In 2007, the Allegheny County Council enacted legislation that required the Office of Property Assessment to review all property tax exemptions granted to nonprofits every three years,[12] but no reviews have been conducted.  The issue was raised again in June 2012, when Allegheny County Controller Chelsa Wagner released a “Taxpayer Alert” in which she wrote that the Bobov decision “opens the door to taxing bodies across the Commonwealth exploring options for challenging property tax exemptions to generate additional revenues.”[13]  Wagner indicated that major health care, educational, and cultural institutions could provide millions of dollars in additional revenue to Allegheny County as well as municipalities and school districts within the county.  In January 2013, County Executive Richard Fitzgerald announced that the county planned to require all 9,000 non-governmental owners of properties located within the county that are currently exempt from real property tax to reestablish their eligibility for exemption. 

What Pennsylvania Nonprofits Seeking Property Tax Exemptions Should Do
While County Executive Fitzgerald has not announced precisely when the review process will begin, nonprofit organizations owning real property in Allegheny County should be prepared to respond to inquiries regarding their eligibility for property tax exemption.  When responding to such an inquiry, each nonprofit should fashion its reply carefully to fall under at least one of the constitutional categories.

When seeking to qualify as a “purely public charity,” a nonprofit organization should show how it meets each of the five criteria of the HUP test.  In past cases, courts have considered the following factors, among others:

  • Advance a charitable purpose.  An organization may be considered to advance a charitable purpose if the organization “benefits the public from an educational, religious, moral, physical, or social standpoint.”[14]
  • Donate or render gratuitously a substantial portion of its services.  There is no set percentage to determine whether an organization donates or renders gratuitously a substantial portion of its services.[15]  Rather, this determination is based on the totality of the organization’s circumstances, including financial aid given, services to the community, and the organization’s use of volunteers.[16]  The organization should make a bona fide effort to serve primarily those who cannot afford the organization’s fee.[17]
  • Benefit a substantial and indefinite class of persons who are legitimate subjects of charity.  The organization must benefit an indefinite, unrestricted class of persons.[18]  The organization must directly provide services to those in need.[19]
  • Relieve the government of some of its burden.  An organization may be found to relieve the government of some burden if it “bear[s] a substantial burden that otherwise would fall to the government.”[20]  Some courts have held this test to be satisfied even without fully funding the care of any person whose care otherwise would be funded by the government.[21]  Organizations have passed this test despite accepting available government payments that cover part of their costs and without providing services entirely free of charge.[22]
  • Operate entirely free from private profit motive.  An organization need not be insolvent or bankrupt to show that it operates entirely free from private profit motive.[23]  Courts have considered whether the organization made a profit and whether it paid excessive salaries or fringe benefits to its officers.[24]  A charity is not converted into a profit-making entity merely because it runs a surplus.[25]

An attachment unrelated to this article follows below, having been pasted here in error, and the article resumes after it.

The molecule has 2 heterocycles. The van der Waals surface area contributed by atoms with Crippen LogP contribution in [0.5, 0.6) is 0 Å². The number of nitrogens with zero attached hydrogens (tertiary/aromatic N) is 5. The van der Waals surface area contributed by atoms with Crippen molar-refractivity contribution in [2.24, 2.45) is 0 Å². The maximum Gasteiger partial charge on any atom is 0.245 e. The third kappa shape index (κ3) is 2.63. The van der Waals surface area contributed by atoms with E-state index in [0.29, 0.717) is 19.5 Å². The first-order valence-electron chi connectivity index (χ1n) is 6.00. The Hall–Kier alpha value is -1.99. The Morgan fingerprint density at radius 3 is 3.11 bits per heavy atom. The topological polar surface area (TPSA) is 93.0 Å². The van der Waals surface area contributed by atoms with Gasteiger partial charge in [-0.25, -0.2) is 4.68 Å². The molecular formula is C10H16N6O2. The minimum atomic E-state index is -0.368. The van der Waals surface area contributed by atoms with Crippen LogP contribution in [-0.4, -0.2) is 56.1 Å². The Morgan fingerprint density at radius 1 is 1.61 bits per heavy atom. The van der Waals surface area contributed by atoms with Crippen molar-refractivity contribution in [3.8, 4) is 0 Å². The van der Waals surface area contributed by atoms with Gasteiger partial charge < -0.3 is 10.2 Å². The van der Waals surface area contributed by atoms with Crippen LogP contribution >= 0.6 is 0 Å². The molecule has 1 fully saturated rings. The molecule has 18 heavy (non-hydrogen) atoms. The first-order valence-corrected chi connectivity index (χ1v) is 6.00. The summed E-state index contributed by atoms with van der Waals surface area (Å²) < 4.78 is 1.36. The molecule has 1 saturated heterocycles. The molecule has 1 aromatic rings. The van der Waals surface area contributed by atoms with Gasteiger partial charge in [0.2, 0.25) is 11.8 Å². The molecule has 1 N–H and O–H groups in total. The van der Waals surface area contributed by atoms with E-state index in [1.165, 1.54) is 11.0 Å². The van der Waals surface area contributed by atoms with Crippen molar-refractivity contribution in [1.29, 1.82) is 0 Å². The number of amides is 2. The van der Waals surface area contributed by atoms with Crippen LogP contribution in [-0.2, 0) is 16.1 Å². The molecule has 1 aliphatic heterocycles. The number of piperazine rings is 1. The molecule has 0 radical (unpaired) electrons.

A nonprofit organization receiving an unfavorable determination regarding the tax-exempt status of its real property located in Allegheny County may appeal to the Allegheny County Board of Property Assessments, Appeals & Review and ultimately the courts.

In the current climate, nonprofits should not handle this issue in a perfunctory manner, but with careful attention.  Legal counsel could be valuable in connection with any of the steps contemplated under this review, from preparing an initial response to an inquiry to conducting any subsequent appeals.


[1] This Alert relates to real property tax exemption in Allegheny County.  None of the legal issues discussed here affects the 501(c) status of the nonprofit organization.


[3] Pa. Const. art. VIII, § 1.

[4] Pa. Const. art. VIII, § 2(a).

[5] 487 A.2d 1306 (Pa. 1985).

[6] 10 P.S. § 371 et seq.

[7] 10 P.S. § 372(b).

[8] 10 P.S. § 375(d)(1).

[9] 44 A.3d 3 (Pa. 2012).

[10] Id. at 9.

[11] Id. at 8–9.

[12] Allegheny County, Pa., Code of Ordinances § 5-210.12 (2012).


[14] City of Washington v. Bd. of Assessment Appeals, 704 A.2d 120, 122 (Pa. 1997).

[15] In re Sewickley Valley YMCA Decision of Bd. of Prop. Assessment, 774 A.2d 1, 8 (Pa. Commw. Ct. 2001) (relying on pre-Act 55 authority).

[16] Id.

[17] Id.

[18] Unionville-Chadds Ford School Dist. v. Chester Cnty. Bd. of Assessment Appeals, 714 A.2d 397, 401 (Pa. 1998).

[19] Sacred Heart Healthcare Sys. v. Commonwealth, 673 A.2d 1021, 1027 (Pa. Commw. Ct. 1996).

[20] Id.

[21] St. Margaret Seneca Place v. Bd. of Property Assessment, Appeals & Review, 640 A.2d 380, 385 (Pa. 1994).

[22] Lehighton Area School Dist. v. Carbon Cnty. Bd. of Assessment, 708 A.2d 1297, 1304 (Pa. Commw. Ct. 1998).

[23] Couriers-Susquehanna, Inc. v. Dauphin Cnty. Bd. of Assessment Appeals, 693 A.2d 626, 631 (Pa. Commw. Ct. 1997).

[24] St. Joseph Hosp. v. Berks Cnty. Bd. of Assessment Appeals, 709 A.2d 928, 937 (Pa. Commw. Ct. 1998).

[25] Couriers-Susquehanna, Inc., 693 A.2d at 632.

This publication/newsletter is for informational purposes and does not contain or convey legal advice. The information herein should not be used or relied upon in regard to any particular facts or circumstances without first consulting a lawyer. Any views expressed herein are those of the author(s) and not necessarily those of the law firm’s clients.

How Secure is Your Pennsylvania Real Property Tax Exemption?

Be Prepared to Defend It[1]